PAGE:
Death of the ‘six year rule’ in Indian patent law jurisprudence

The birth of the rule: In the 1965 case of Manicka Thevar v. Star Ploughs the Madras High Court laid down a rather doubtable proposition of law. In this case the plaintiff had requested the Court to grant it an interim injunction restraining the alleged infringer from infringing on his patent. While deciding the case the Court held that it would not grant an interim injunction in those cases where the patent was a recent one and where its validity had been seriously challenged. The Court proceeded to define a recent patent as one which was not more than 6 years old. It is not too clear why the Court laid down 6 years as the benchmark. The only authority it claimed in support of the ‘6 year rule’ was the English commentary – Terrell on Patents. A noteworthy criticism of this rule has been the fact that it makes no sense to attach a stronger presumption of validity to a patent after 6 years for the mere reason that it has not been challenged for the first 6 years. Such a stance would make it tougher to challenge the patent after the first 6 years. The question of validity of the patent should be dependant only on the facts of the case and not on obscure time factors.
Regardless of the logic or the lack of logic behind the ‘6 year rule’, the fact remains that several judgments, especially Delhi High Court judgments picked up on this rule and applied it in several cases to deny interim injunctions in all those cases of patent infringement where the patent was less than 6 years. Although this 6 years rule has never formed the only basis in law to deny an injunction it was mentioned quite regularly without even pausing to understand or mention the reasons for fixing 6 years as a benchmark.

The possible logic behind the rule: Traditionally even English Courts were reluctant to grant interim injunctions when the patent was relatively new because of the fact that the process to grant a patent was quite complex and more often than not it could be presumed that a patent office would err in the grant of a patent. However this was the situation in England before it introduced post-grant opposition mechanisms. With the introduction of the post-grant opposition mechanism the quality of patents was presumed to have increased since there was now an opportunity to challenge a patent soon as it had been granted. In American Cyanamid Lord Diplock pointed out how the post-grant opposition mechanism had attached to all patents a stronger presumption of validity.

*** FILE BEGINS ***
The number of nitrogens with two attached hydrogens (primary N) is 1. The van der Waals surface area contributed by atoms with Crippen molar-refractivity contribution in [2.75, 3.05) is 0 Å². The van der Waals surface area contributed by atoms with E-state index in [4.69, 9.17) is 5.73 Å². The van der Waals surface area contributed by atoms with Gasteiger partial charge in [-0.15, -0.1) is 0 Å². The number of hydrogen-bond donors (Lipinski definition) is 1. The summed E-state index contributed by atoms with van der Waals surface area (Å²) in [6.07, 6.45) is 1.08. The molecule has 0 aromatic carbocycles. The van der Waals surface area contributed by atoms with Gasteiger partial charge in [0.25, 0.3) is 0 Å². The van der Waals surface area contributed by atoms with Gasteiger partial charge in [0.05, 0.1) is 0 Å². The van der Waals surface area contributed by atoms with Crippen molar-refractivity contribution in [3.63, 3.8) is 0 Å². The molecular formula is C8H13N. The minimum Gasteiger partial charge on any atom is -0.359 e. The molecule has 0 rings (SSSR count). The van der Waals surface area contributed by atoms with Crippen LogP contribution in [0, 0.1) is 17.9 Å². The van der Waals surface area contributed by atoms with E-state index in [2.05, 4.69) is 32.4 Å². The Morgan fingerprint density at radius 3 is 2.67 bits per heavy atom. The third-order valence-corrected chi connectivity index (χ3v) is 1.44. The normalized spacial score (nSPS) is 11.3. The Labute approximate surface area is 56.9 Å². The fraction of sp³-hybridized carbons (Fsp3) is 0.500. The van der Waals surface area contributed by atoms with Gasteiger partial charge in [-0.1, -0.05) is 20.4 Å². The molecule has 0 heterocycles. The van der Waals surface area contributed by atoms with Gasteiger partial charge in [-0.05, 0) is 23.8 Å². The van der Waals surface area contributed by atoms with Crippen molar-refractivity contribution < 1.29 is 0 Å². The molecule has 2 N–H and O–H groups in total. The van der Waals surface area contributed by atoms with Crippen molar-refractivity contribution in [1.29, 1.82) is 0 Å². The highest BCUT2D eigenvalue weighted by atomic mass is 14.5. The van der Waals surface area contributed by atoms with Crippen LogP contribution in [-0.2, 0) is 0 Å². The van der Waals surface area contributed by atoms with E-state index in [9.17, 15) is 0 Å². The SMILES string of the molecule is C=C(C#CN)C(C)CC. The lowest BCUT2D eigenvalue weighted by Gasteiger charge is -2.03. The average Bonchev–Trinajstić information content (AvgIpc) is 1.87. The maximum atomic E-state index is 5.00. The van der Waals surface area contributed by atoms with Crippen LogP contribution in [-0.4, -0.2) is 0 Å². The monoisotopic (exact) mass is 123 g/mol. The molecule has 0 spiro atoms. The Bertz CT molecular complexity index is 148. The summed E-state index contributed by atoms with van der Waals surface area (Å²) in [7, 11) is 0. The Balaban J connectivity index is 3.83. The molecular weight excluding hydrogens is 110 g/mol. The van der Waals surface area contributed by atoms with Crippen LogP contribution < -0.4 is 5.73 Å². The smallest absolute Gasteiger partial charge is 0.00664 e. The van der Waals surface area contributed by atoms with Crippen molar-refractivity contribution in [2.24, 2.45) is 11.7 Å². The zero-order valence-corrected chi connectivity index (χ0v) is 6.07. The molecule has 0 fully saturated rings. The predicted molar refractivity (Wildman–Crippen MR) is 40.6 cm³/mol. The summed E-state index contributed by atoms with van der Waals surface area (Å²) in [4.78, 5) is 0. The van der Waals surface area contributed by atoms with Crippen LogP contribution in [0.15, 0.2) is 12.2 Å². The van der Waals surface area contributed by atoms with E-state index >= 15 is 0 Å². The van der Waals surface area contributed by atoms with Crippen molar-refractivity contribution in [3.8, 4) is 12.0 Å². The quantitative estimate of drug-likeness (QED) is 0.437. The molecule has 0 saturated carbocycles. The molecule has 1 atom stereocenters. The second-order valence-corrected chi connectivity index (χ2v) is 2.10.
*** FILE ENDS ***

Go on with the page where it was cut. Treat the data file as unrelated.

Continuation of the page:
The Delhi High Court adopting the rule: The Delhi High Court however not only borrowed on this rule from Manicka Thevar but also proceeded to hold in the case of N.R.D.C, New Delhi v. The Delhi Cloth and General Mills Co. Ltd. and Ors (1980) that as “a rule of practice that if a patent is a new one, a mere challenge at the Bar would be quite sufficient for a refusal of a temporary injunction”. Amongst other cases this proposition was followed unquestioningly by the Delhi High Court in the Standipick case (2000) and once again in the relatively recent Bilcare (2007) case. It was only in the Roche v. Cipla case (2008) that Justice Bhat of the Delhi High Court finally paused to question the logic of this rule and also express his “bafflement” at this rule. In relevant part he laid down that the 6 year rule “has to be seen as a rule of caution and prudence rather than a rigid, ritualistic formula of mathematical application.”